Coagulation Disorders and Blood Product Use in Patients Undergoing Thoracoabdominal Aortic Aneurysm Repair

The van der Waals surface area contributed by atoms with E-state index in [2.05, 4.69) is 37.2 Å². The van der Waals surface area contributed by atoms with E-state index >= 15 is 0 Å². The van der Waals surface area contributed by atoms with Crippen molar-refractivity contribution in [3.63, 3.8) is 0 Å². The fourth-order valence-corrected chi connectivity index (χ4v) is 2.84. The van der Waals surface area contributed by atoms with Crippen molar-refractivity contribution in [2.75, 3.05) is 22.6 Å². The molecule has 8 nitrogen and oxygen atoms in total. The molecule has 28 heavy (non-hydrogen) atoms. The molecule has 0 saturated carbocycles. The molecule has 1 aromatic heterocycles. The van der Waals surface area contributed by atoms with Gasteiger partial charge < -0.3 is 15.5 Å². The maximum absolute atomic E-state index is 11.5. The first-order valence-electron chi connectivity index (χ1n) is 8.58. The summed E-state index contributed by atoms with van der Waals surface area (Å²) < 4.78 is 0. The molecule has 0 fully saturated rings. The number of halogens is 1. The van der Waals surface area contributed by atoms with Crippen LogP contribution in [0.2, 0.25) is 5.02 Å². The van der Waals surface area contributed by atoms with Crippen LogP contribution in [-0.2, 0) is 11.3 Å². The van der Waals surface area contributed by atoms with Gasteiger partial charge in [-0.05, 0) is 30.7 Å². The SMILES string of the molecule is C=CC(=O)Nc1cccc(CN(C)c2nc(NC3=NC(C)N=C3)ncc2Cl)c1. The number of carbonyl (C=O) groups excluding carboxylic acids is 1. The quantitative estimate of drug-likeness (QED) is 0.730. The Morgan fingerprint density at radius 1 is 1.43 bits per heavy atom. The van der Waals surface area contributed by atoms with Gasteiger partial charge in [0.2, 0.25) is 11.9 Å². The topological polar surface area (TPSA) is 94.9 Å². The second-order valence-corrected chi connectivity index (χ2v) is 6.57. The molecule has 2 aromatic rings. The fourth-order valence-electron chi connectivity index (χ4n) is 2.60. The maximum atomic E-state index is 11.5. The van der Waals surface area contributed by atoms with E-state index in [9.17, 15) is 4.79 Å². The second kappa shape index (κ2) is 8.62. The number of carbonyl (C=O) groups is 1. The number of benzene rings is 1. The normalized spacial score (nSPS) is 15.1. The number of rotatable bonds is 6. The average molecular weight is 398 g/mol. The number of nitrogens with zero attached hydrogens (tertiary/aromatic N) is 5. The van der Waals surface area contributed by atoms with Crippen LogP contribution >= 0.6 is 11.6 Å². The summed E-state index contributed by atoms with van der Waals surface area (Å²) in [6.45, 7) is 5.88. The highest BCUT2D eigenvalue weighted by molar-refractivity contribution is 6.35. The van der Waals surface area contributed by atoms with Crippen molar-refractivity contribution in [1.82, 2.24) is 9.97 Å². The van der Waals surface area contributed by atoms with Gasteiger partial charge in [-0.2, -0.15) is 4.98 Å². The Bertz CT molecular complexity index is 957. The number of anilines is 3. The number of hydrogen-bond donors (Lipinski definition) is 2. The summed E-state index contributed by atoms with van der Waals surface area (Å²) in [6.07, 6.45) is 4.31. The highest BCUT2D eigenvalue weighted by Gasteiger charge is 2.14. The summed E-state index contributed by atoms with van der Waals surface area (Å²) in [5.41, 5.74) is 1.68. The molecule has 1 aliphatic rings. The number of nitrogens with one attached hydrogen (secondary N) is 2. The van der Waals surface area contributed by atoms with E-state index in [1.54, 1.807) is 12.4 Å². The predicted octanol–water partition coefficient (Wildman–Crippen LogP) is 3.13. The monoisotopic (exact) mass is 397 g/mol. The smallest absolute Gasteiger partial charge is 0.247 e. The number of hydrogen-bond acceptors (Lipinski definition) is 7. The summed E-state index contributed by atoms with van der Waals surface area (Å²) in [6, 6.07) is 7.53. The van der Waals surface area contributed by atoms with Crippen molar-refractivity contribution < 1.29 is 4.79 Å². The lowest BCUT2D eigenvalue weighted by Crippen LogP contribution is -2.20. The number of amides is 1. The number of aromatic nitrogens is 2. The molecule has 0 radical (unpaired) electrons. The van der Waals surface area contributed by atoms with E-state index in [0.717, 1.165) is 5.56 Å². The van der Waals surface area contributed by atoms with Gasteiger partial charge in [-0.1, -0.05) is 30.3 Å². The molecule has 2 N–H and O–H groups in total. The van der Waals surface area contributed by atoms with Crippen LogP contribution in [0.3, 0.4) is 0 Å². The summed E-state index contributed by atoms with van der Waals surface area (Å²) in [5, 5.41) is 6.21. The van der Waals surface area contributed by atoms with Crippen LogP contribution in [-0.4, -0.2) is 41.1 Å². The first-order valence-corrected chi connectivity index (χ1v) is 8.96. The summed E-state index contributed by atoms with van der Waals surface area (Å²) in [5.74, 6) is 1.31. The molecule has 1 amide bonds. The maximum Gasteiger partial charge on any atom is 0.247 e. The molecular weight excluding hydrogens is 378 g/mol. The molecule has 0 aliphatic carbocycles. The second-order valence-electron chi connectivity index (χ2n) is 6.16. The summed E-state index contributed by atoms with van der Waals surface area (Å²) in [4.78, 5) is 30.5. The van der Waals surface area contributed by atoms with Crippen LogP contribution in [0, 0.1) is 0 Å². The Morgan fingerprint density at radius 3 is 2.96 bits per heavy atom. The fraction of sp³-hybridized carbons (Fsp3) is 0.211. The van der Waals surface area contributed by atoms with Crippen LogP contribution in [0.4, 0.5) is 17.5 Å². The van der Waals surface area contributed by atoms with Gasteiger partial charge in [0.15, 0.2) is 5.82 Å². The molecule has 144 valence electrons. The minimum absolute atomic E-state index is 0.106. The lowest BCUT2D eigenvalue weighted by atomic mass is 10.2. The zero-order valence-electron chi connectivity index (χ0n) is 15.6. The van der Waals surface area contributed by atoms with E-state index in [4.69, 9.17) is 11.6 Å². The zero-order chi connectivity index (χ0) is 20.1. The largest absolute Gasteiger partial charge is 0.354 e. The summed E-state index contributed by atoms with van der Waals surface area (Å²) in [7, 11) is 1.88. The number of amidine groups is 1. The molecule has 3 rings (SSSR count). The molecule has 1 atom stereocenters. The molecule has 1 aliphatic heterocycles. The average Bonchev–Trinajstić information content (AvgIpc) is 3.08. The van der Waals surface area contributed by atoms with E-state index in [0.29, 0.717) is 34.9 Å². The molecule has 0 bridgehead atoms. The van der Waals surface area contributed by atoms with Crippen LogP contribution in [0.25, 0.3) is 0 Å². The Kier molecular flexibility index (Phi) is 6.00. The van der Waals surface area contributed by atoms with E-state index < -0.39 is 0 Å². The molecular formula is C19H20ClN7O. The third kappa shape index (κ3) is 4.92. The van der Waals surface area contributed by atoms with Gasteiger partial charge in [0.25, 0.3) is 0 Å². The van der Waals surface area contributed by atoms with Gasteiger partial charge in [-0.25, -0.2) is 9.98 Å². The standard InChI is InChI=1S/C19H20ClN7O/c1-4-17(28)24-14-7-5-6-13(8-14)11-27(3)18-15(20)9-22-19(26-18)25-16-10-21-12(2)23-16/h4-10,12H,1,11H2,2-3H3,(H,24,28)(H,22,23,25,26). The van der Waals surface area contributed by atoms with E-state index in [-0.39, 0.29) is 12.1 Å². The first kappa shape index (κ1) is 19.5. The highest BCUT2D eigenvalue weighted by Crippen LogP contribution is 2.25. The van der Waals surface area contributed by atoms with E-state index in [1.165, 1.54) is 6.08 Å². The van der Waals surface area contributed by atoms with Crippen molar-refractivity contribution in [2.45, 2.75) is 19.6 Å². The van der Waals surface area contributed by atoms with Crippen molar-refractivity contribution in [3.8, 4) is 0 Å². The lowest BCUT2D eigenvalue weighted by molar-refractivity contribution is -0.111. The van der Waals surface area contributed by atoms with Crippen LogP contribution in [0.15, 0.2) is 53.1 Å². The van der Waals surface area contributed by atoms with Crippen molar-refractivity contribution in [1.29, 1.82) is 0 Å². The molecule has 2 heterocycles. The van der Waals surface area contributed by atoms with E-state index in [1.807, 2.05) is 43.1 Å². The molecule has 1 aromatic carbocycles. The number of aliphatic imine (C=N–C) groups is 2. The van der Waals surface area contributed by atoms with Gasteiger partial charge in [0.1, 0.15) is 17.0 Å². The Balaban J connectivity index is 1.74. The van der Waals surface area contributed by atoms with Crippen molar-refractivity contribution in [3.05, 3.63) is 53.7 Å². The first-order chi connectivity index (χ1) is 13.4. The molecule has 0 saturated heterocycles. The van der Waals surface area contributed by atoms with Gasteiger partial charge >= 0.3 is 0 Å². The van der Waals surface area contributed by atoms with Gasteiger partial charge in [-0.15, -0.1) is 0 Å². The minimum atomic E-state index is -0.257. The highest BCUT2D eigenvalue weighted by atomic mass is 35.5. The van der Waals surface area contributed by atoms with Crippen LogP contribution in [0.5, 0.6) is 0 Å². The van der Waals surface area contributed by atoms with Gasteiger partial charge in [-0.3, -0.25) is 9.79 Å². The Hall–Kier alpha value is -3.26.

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Repair of thoracoabdominal aortic aneurysms (TAAA) is associated with major blood loss, often exceeding the patient's intravascular volume, and complex intraoperative and postoperative coagulopathies necessitating large-volume transfusion of blood products. Abnormalities sufficient to cause thrombocytopenia or clinically important prolongation of clotting parameters are rarely present before surgery in elective aneurysms but are more common with ruptured aneurysms. The finding of intraoperative and postoperative deficiencies of clotting factors, along with thrombin generation and activation of the thrombolytic system, is reflective of massive blood losses, visceral ischemia, and massive transfusions. An aggressive strategy of transfusion of blood products is critical to the prevention of clinically significant coagulopathy during surgery. Adjuncts to reduce blood losses and blood product use include low-dose aprotinin or epsilon -aminocaproic acid, intraoperative blood salvaging, and acute normovolemic hemodilution. In TAAA repair, an average blood loss of 5000 to 6000 mL and average transfusion of allogeneic blood products of 50 to 60 U are to be anticipated.
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